JBD: “Supply-side progressivism” is a very good brand, and if given the chance, US Democrats should keep running with it. The United States is still massively underinvesting in the human capital of its non-rich residents. It is also massively behind the curve in the transition to renewables and in boosting the resilience of supply chains. Catching up will require, no surprise, massive amounts of investment.
PS: In your latest PS commentary, you argue that four thinkers help explain why we have not “become as good at slicing and tasting the economic pie as previous generations were at making it bigger.” If diagnosis is, as you put it, “only half the battle (and probably less),” which thinkers, ideas, or proposals might be able to lead us toward solutions, especially “figuring out the politics of wealth redistribution”?
JBD: Ah. If I knew the answer to that question, I would be a much happier man.
My view is that all of the problems of distribution and utilization become much, much easier with the relatively equal income distribution of a middle-class society. So, I am inclined to put all of my energy into boosting the wages and productivity of the not-rich, and increasing taxes on the rich. If we manage to accomplish that, then we will see. But if we do not accomplish that, I do not see much prospect for improvement.
By the Way…
PS: In your new book, Slouching Towards Utopia: An Economic History of the Twentieth Century, your “grand narrative” of the “long twentieth century” (1870-2010) is shaped – for better or worse, depending on who and where you are – by globalization and, more recently, neoliberalism. Now, we have seemingly entered an age of deglobalization, and the neoliberal orthodoxy is being widely challenged. Do these trends make you hopeful, worried, or something else? Are there historical lessons we should be heeding to ensure that our current path doesn’t take us in circles?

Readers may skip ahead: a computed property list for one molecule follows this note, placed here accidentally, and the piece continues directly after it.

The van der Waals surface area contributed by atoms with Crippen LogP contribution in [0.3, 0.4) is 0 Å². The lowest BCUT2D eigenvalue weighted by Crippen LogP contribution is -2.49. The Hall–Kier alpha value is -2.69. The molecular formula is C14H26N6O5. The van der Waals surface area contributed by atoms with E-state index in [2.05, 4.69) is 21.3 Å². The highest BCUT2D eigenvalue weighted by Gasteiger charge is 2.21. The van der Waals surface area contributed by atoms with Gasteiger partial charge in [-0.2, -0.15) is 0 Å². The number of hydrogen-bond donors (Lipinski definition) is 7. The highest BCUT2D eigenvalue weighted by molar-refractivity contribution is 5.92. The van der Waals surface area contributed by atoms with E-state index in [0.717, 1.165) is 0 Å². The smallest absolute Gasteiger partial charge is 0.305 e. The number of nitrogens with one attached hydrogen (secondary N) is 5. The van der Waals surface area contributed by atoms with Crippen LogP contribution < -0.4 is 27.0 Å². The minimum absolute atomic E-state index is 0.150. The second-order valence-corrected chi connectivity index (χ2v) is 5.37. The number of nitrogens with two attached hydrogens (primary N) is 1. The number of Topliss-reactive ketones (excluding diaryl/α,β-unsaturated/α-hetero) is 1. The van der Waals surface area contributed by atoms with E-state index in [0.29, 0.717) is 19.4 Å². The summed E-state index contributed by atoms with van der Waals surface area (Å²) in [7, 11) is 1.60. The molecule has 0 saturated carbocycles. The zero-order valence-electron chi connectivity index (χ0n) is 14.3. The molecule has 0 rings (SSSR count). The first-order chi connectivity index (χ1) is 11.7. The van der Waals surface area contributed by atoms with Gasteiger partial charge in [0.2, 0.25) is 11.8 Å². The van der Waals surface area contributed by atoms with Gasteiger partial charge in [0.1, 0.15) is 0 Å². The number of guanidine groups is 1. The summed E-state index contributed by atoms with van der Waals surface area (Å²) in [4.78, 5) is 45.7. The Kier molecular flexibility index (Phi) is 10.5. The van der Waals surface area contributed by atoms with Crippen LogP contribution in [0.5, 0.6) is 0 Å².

JBD: I think that the major lesson is that, at a time of rapid technological advancement, it is vain and counterproductive to try to revive institutions from the past. The underlying structure of production and work is drastically different now than it was a generation ago, so whatever rough-bargain set of arrangements was satisfactory then has no more than a minuscule chance of being satisfactory now.
Attempting to revive any past solutions or approaches, whether those of Franklin D. Roosevelt or Ronald Reagan, is likely to be a huge waste of effort. What we should take from the likes of FDR and Reagan is the confidence to undertake what the former called “bold experimentation” – something we can certainly afford – and the latter’s conviction that if we do so, our best days are still in front of us.